IJDVL Home  

[Download PDF]  
Year : 2004  |  Volume : 70  |  Issue : 2  |  Page : 112-113

Nevus of ota associated with nevus of Ito

Amiya Kumar Mukhopadhyay 
 Consultant Dermatologist, Asansol, India

Correspondence Address:
Amiya Kumar Mukhopadhyay
DQPranabDQ Ismile (Near Dharmaraj Mandir), Asansol - 713301


Nevus of Ota is a dermal melanocytic nevus seen predominantly in females. It is uncommon in India. Its association with nevus of Ito, another dermal melanocytic nevus, is extremely rare. We report this rare association in a male patient, which is another interesting feature of the present case.

How to cite this article:
Mukhopadhyay AK. Nevus of ota associated with nevus of Ito.Indian J Dermatol Venereol Leprol 2004;70:112-113

How to cite this URL:
Mukhopadhyay AK. Nevus of ota associated with nevus of Ito. Indian J Dermatol Venereol Leprol [serial online] 2004 [cited 2021 Jan 22 ];70:112-113
Available from: https://www.ijdvl.com/text.asp?2004/70/2/112/6906

Full Text


First described by Ota in 1939, nevus of Ota is an extensive, blue patch of dermal pigmentation involving the eyelids, the bulbar and palpebral conjunctiva and sclera, the cheeks, forehead, scalp, alae nasi and ears. The mucosa of the cheeks and palate may also be affected.[1] The condition is uncommon in India. It is very rare in male patients.[2]

Nevus of Ito was first described in 1954 by Ito. It has the same features of Ota's nevus except that it occurs in the distribution of the posterior supraclavicular and lateral cutaneous branchial nerves, to involve the shoulder, side of the neck and supraclavicular areas.[3]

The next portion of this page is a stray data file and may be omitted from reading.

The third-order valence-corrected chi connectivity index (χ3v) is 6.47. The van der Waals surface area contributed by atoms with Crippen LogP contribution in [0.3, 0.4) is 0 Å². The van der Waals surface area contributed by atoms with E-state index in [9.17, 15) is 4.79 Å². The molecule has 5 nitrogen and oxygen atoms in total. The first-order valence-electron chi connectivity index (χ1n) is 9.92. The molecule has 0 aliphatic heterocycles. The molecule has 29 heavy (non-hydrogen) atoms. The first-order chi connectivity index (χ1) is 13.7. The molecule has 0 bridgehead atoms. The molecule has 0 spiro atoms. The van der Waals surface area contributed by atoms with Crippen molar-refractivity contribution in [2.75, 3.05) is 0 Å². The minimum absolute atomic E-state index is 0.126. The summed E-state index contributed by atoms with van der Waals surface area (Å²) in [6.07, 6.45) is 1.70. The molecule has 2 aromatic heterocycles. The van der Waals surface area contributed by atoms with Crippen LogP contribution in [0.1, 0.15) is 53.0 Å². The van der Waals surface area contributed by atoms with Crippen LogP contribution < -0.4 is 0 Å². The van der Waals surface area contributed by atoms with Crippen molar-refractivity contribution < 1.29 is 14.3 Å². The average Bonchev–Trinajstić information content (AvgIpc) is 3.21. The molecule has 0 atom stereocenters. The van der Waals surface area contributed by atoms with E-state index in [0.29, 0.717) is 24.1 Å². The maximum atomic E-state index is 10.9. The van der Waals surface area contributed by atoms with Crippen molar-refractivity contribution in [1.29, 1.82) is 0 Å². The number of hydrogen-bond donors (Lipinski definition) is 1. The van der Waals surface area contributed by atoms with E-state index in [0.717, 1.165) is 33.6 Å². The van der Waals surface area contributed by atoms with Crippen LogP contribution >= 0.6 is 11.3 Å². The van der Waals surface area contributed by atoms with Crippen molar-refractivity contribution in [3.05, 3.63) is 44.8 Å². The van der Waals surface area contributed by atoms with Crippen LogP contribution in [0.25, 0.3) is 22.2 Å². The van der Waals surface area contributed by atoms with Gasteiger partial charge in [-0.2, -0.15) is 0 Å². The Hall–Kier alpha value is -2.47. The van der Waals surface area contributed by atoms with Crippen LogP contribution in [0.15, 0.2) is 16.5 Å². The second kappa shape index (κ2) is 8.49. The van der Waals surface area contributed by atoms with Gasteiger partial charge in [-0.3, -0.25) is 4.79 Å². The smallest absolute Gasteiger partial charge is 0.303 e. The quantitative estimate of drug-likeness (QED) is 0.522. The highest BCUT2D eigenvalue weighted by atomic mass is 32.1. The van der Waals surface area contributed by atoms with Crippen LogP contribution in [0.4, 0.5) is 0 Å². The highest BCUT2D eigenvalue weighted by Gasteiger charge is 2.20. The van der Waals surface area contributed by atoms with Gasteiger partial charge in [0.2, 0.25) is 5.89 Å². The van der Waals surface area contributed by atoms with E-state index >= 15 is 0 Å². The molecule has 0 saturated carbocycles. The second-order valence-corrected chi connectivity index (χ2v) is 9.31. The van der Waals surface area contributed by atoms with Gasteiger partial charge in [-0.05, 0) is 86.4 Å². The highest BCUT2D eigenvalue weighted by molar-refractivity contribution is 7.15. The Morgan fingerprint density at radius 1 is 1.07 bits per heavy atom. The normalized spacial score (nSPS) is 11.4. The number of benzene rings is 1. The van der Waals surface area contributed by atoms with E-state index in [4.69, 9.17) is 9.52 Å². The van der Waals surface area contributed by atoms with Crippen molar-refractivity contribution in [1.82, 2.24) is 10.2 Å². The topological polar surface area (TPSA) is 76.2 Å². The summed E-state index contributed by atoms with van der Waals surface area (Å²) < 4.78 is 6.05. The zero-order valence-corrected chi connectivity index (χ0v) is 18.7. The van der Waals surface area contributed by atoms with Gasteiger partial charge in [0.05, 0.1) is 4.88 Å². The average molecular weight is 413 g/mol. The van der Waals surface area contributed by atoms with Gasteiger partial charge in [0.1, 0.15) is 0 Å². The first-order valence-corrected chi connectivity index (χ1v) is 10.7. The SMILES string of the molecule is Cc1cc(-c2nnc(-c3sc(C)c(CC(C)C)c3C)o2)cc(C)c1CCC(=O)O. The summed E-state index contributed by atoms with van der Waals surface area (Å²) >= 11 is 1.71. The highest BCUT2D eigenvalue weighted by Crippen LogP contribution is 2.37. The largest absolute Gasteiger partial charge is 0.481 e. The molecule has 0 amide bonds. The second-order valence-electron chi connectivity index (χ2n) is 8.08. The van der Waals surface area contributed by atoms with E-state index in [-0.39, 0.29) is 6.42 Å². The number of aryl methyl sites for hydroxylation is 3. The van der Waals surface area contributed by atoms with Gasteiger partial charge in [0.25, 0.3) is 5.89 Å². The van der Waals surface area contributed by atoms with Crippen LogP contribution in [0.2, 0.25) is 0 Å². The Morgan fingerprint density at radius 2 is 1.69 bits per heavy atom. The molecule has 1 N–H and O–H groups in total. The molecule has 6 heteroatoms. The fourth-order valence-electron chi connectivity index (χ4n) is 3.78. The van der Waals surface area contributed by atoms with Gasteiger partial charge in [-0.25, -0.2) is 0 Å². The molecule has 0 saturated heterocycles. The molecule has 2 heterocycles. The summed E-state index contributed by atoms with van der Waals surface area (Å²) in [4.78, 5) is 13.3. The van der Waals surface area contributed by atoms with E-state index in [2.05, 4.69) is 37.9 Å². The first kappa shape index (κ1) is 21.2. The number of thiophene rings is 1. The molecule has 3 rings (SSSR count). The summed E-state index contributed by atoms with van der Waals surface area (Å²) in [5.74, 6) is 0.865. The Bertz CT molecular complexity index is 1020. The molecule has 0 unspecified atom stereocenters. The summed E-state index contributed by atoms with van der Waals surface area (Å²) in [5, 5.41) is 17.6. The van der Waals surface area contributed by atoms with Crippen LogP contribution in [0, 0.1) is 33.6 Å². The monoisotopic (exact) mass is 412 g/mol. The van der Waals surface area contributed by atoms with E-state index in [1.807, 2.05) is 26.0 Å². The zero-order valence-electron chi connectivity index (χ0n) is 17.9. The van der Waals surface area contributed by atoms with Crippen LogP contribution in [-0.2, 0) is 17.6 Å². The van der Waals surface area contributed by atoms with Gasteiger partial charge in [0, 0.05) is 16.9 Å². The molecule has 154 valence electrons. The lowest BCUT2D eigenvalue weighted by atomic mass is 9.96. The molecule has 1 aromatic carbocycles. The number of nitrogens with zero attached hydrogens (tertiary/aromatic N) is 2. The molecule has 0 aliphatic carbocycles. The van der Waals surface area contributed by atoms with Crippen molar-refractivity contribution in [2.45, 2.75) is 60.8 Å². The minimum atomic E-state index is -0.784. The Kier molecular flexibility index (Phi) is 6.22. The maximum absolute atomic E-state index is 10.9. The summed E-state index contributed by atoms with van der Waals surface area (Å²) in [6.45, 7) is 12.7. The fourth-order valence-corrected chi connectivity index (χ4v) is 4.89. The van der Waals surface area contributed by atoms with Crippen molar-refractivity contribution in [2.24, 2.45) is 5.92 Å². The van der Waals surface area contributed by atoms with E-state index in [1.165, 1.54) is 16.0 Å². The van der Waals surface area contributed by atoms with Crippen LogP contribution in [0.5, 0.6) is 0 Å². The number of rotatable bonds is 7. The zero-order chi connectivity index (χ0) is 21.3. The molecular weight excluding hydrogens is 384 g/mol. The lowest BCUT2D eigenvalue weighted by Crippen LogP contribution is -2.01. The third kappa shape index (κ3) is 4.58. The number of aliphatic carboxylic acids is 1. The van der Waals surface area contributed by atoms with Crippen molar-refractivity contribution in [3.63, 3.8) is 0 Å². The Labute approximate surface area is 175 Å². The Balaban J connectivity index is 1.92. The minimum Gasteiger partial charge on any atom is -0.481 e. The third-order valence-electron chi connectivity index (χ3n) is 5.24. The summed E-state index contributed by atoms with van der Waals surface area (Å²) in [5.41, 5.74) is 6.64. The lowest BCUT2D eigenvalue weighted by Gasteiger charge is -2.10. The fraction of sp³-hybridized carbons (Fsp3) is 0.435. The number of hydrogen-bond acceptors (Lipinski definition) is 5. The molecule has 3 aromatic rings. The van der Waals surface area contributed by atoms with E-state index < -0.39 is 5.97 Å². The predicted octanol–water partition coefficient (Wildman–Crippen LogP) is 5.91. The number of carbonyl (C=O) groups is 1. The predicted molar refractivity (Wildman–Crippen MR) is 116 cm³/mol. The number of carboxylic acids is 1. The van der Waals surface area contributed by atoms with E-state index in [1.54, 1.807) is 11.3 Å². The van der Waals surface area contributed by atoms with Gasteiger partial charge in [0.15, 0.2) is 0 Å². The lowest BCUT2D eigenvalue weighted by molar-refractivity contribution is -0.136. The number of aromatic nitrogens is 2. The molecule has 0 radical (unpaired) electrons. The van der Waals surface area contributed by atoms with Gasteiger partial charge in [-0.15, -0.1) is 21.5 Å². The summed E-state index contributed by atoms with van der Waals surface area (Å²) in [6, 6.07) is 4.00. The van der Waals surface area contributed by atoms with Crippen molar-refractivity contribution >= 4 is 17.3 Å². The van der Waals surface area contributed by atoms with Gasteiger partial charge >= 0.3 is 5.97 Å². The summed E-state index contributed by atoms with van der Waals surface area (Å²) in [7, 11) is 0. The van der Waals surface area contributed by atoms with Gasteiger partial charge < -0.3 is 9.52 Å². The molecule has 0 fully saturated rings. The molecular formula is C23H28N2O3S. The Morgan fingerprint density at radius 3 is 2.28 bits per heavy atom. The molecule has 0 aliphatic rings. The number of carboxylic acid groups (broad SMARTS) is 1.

We report the simultaneous occurrence of nevus of Ota and nevus of Ito in a male patient.

 Case Report

A 38-year-old man presented with an asymptomatic hyperpigmented lesion on the left side of the face, left eyelid and sclera of the left eye. He also had a similar lesion on the left shoulder. According to the patient, the facial and the shoulder lesions were present since childhood, but the former had appeared earlier. After gradual progression to the age of 25 years the lesions had reached the present size and then remained static. There was no significant family history

On examination, bluish grey pigmentation of the left side of the face, left eye and left sclera was noted. The lesions on the shoulder were of a similar color, but diffuse in nature, with some darker macules at places [Figure:1]. Ophthalmological examination revealed no abnormality. General examination showed no abnormality. Histopathological examination of the lesions showed dermal dendritic melanocytes scattered in the upper portion of the dermis.


Both nevus of Ota and nevus of Ito are dermal melanocytic nevi. They are particularly common in the Japanese.[1] Nevus of Ota affects about 0.8% of the Japanese,[4] but is uncommon in India.[2] Its distribution is usually restricted to the first and second divisions of the trigeminal nerve, but rarely lesions may occur on the trunk.[3]

The present case is interesting because of the very rare association of nevus of Ota and nevus of Ito in the same patient and also because the patient is a male, whereas 80% of the cases of nevus of Ota occur in females.[2]


1Mackie RM. Melanocytic naevi and malignant melanoma. In: Champion RH, Burton JL, Burns DA, Breathnach SM, editors. Textbook of dermatology. Oxford: Blackwell Science; 1998. p. 1717-52.
2Gangopadhyay AK. Bilateral nevus of Ota. Indian J Dermatol Venereol Leprol 1997;63:50-2.
3Arnold HL, Odom RB, James WD. Andrew's diseases of the skin: clinical dermatology. 8th ed. Philadelphia: WB Saunders; 1990. p. 808-30.
4Ahmed QM, Hassan I, Qayoom S. Bilateral nevus of Ota. Indian J Dermatol 2001;46:248-9.
5Carleton A, Biggs R. Diffuse mesodermal pigmentation with congenital cranial abnormality. Br J Dermatol Syphilol 1948;60:10-3.


Friday, January 22, 2021
 Site Map | Home | Contact Us | Feedback | Copyright and disclaimer